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We just finished the 3rd edition of The Light Design Timecode contest, in cooperation with SGM. Some professional videos were submitted as well so, from our point of view, it was quite tough to choose a favourite.
We received a video that caught our attention and got a good feedback from our readers. It’s about originality and hard work, but also about an entirely new design concept.
This is the clip we are talking about:
The autor is Amir Cohen. He is from Israel and he is 29 years old. We were a little bit curious as to how he did it, so we had a chat with him.
Amir comes from a family that works in the entertainment industry and owns a sound&light company in Israel. He has been part of this industry ever since he was a young boy. He was attracted to lights from the very beginning, and he can now see his dream come true – working as a lighting and production designer. In addition to his work in design, he is now the company manager and is responsible for all of its six departments: sound, light, video, laboratory, sales, and sound and light school.
This is what he told us about his work for the timecode project:
The software I worked with is Cast-Wysiwyg. I found this software perfectly suited for the project because of the large variety of tools it offers for working with 3D objects, videos and camera angles. Moreover, the working space is amazing, the support of such a massive amount of 3D objects is incredible, the ability to manipulate all those objects at the same time at any camera angle I need for a specific scene makes the workflow faster, and the final visualization rendering is amazing! All fixtures, video output and camera paths are Wysiwyg-based, no external software was used to generate anything. To control all these elements, I used my HOG 4 console connected to Wysiwyg via Artnet, running an internal timecode clock to sync everything. I began working on this project 2 weeks before the submission date. I first built the worriors shapes and vehicles, then the world around them; once all objects were in place, I started programming fixture and camera positions on the console. The hardest part was to capture all this massive amount of textures and objects on the external screen capture software – I remember overclocking both the CPU and the GPU out of their comfort zone. That right there was a very stressful moment. The fixtures used on this project: a lot of SGM G1-Beam, a lot of SGM P-2, and only one G-Spot.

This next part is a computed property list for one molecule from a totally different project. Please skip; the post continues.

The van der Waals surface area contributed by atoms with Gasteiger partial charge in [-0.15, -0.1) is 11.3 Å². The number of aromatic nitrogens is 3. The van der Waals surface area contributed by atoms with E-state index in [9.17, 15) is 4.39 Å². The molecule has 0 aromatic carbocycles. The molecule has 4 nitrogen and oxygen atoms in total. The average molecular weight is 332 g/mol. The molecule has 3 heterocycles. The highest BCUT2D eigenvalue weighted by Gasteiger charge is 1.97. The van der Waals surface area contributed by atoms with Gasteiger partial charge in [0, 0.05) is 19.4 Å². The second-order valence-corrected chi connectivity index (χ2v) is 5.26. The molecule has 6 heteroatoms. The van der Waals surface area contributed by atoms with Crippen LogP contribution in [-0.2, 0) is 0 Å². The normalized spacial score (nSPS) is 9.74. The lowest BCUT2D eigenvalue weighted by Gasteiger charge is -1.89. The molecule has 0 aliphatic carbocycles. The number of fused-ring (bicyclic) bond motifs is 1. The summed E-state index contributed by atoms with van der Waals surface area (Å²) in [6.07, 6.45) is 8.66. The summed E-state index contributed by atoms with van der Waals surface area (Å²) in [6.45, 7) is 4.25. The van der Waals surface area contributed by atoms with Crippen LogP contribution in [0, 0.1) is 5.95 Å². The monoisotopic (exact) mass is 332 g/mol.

I checked out the SGM products, G-Spot and G1-Beam, and they looked like something else, not like ordinary moving lights. They were more like warriors, warriors from outer space, with their bold design and shape, so I immediately knew that those fixtures didn’t belong on a truss. They needed a fight on a field, this video was going to be Epic! Using a SGM fixture for the warrior’s head, the next thing I needed was a body. By manipulating three-dimensional objects and surfaces mainly from the Hello world, I created a warrior’s body that matched the head perfectly.